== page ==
Have you ever pissed a project manager? Not the work not done kinds; the one where the blood boils and the body shivers; I'll kill you kinds. I have, a number of times; and I can successfully say that I've escaped death and had a drink later. If you're one of those sadists who wish to become a successful project manager someday, this is how you be one. Well, not by frustrating your current project manager, instead by understanding the theoretical aspects of project management. Now I know when I talk about theory many of you'll say that bookish knowledge doesn't apply in practice. To those many, I say, this post is for a few good project managers who practice the correct theoretical concepts. Authors who write books, write experience. In short I cannot convince you if you don't wish to be convinced. But if you have an open mind, this 10 minute post can improve your project management skills by 10 times.
Two years back I met a couple of managers as a consultant to help them resolve a few project impediments. There were 3 basic pseudo-challenges that they were facing:
Our projects have never missed a deadline
We have an urgent requirement to fulfill
Failure may lead to loss of an old business
Why do I call these challenges pseudo? Let's address these one at a time:
1) Never missed a deadline:
Believe it or not, many practical managers believe that never missing a deadline is a problem. For them, never missing a deadline means that either there's not enough work or the team is too big at that instance (good for billing). Either way these managers tend to keep on shuffling people in and out of projects in order to optimally utilize them. After wasting a lot of unnecessary time & effort in shuffling people they boast about saving costs in management meetings (not time, which is money). This results in praises by the upper management and unnecessary pressure on the others. Now theoretical managers work differently. They understand that delivering on-time is the most important thing. So they constantly measure the team's capacity and estimate the velocity with which they can deliver. Of-course this means that they will hardly miss any deadlines (that's sad?). Also theory (and practice) suggests that constant shuffling of team members will cause a small amount of ramp-up time in transferring knowledge which in-turn will delay the project. This may lead to missing deadlines - is this what we wish to achieve?
2) Urgent requirement:
Let's define urgent. Urgent means something that requires immediate attention. Now, let's define urgent in software development. E.g.: With our current capacity we can deliver five features but we have promised our customer seven. With all due respect, this is called "being late" and not "urgent". How do practical managers react in this situation? They ask - How many people do we need? Will adding more people to the team solve this problem? Brook's law suggests that adding manpower to a late software project makes it later. Is this true? First, as explained above, ramp-up time is needed for new team members. Second, especially for agile teams, more people lead to more communication channels which leads to extra time needed to sync. And third, there's a limit to which requirements (or stories) can be split; beyond which adding more people simply doesn't affect the project timelines. In short, nine women can't make a baby in one month. But the manager's question is still valid: How many people do we need? The simple answer is one. The one theoretical manager who will explain these concepts to the customer and convince them to reduce the scope.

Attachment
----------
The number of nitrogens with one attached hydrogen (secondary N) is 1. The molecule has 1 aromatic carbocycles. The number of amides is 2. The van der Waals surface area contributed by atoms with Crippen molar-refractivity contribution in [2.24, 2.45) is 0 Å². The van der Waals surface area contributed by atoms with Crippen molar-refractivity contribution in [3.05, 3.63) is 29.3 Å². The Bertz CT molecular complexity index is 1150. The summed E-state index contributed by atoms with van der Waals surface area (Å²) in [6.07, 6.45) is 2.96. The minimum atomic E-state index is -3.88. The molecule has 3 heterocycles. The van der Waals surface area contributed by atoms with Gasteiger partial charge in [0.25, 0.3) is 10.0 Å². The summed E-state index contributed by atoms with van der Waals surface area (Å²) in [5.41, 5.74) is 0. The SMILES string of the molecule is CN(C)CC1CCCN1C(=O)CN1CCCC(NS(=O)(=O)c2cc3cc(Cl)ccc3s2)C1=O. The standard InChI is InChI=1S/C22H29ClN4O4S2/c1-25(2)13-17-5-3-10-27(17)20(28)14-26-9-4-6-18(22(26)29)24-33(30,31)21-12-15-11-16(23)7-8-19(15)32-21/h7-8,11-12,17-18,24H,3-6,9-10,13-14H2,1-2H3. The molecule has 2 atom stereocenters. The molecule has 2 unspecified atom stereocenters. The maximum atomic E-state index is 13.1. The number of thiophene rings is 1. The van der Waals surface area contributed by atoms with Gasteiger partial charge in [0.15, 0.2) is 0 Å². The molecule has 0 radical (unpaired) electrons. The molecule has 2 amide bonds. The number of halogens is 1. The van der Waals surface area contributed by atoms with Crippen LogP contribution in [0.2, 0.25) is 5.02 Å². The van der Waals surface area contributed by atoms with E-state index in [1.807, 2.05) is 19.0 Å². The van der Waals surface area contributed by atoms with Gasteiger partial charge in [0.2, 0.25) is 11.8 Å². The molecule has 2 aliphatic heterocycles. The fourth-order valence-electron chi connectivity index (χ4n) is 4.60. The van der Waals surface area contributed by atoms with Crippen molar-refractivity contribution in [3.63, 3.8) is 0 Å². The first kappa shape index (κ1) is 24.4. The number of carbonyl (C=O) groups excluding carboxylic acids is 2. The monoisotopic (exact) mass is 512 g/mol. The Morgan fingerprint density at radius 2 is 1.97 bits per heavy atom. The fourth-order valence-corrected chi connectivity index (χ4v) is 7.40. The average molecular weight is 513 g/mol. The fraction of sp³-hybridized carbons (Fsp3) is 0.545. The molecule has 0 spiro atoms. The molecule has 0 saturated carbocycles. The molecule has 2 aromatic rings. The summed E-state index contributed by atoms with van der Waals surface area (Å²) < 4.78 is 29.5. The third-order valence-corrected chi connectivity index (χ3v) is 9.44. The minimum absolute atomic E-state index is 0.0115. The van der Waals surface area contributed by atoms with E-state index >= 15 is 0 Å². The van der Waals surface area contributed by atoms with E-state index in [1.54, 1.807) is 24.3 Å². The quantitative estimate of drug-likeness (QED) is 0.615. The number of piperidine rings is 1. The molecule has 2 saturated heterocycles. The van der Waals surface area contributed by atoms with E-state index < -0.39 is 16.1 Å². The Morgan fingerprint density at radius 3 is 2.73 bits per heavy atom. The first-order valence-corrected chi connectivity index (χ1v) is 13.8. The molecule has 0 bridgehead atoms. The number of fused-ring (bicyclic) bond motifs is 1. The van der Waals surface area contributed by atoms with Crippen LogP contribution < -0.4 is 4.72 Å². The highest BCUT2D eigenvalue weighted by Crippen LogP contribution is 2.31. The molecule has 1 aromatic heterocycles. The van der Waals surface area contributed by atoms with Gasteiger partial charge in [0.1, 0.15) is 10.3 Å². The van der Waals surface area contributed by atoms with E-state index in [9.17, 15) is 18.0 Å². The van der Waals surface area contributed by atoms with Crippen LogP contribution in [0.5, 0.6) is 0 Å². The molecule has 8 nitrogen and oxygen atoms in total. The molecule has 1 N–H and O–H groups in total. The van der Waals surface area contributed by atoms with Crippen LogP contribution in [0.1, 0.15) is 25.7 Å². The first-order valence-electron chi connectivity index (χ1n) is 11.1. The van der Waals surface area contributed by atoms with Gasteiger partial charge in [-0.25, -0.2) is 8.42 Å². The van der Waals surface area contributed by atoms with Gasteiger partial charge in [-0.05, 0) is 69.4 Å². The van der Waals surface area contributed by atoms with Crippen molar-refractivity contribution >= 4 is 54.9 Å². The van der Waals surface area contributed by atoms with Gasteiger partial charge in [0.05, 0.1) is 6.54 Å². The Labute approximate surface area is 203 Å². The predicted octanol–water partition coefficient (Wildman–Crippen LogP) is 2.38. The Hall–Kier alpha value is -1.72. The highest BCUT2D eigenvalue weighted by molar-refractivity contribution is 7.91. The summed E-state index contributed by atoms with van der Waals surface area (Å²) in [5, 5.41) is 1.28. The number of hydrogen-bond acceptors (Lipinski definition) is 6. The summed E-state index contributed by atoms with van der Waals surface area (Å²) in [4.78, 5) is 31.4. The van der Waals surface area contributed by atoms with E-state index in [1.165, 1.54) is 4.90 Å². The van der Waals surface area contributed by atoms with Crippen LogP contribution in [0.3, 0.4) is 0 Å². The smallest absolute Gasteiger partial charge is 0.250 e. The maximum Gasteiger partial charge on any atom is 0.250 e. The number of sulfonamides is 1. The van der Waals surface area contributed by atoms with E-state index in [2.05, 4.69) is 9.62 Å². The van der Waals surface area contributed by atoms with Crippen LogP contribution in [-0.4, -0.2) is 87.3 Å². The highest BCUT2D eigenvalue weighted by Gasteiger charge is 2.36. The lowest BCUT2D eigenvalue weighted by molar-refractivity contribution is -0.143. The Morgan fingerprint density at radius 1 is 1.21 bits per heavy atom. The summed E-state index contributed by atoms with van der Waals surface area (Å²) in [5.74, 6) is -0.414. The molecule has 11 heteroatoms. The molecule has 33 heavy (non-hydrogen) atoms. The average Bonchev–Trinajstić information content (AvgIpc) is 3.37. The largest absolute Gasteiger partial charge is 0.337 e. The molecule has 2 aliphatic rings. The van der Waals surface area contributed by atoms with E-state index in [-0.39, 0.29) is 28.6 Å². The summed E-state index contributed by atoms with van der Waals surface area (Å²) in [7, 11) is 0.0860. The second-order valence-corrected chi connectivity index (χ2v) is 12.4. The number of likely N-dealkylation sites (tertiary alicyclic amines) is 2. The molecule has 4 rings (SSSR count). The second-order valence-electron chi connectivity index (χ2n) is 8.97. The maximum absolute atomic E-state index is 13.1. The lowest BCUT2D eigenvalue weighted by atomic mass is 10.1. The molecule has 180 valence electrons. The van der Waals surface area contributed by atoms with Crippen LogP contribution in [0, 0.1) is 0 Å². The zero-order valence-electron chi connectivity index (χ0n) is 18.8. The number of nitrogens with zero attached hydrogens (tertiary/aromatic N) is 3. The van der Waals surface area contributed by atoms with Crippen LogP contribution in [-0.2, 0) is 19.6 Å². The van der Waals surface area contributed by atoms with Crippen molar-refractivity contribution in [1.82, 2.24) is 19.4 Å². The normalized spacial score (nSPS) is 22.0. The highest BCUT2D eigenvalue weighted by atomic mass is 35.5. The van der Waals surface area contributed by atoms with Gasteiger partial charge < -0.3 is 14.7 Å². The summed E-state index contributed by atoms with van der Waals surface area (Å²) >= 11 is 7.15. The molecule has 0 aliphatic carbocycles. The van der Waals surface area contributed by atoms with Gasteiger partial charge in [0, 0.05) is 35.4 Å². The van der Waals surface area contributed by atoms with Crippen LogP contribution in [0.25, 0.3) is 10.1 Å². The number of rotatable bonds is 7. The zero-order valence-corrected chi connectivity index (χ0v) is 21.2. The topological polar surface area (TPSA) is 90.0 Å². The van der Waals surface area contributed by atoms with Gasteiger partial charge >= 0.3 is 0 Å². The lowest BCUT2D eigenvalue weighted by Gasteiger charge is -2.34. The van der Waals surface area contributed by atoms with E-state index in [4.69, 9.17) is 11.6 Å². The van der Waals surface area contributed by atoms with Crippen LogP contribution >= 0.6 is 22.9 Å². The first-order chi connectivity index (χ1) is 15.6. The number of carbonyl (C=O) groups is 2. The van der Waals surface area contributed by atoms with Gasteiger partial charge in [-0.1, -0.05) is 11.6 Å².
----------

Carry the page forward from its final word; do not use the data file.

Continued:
3) Loss of an old customer:
This is a classic. Managers typically fear loss of customers, especially if the customer has stayed with them for a really long time. This fear leads to loads of problems including introduction of unrealistic expectations. The longer the customers stay with us, the more the urge to impress them regularly. Practical managers begin to take unnecessary challenges like over-commitment. Motivated team members fulfill this over-commitment by pulling a few all-nighters. This leads to raised expectations by the customers, which in-turn leads to more over-commitment and more all-nighters. The question is how long does this model sustain? The truth is much simpler. If a customer has stayed with you for a really ling time, impress them by improving relations and earning good-will and making them understand your way of working (possibly reduce your billing rate once in a while). Possibly keep looking for new customers so that loss of old ones don't impact your business negatively. Although practical managers would say it's easier said than done, theoretical managers might say, when done it's easier to say. Although I don't deny that loss of customer is not a reality, failure will not be the only reason and there may be a number of reasons for failure as well.
Whether you're working in an agile project or not, situations like these may arise often and I truly believe that theoretical concepts if adhered to during these situations can reap much more benefits rather than fire-fighting your way towards success. Unfortunately practical managers capable of propagandizing (pseudo) results in a shitty situation are much more appreciated than theoretical managers who apply the right concepts and help a project sail smoothly to completion. If you are the later, don't be sad; begin pointing out the obvious and stand your ground. Nothing pisses off a practical manager more than a realization that theoretical concepts exist for a reason.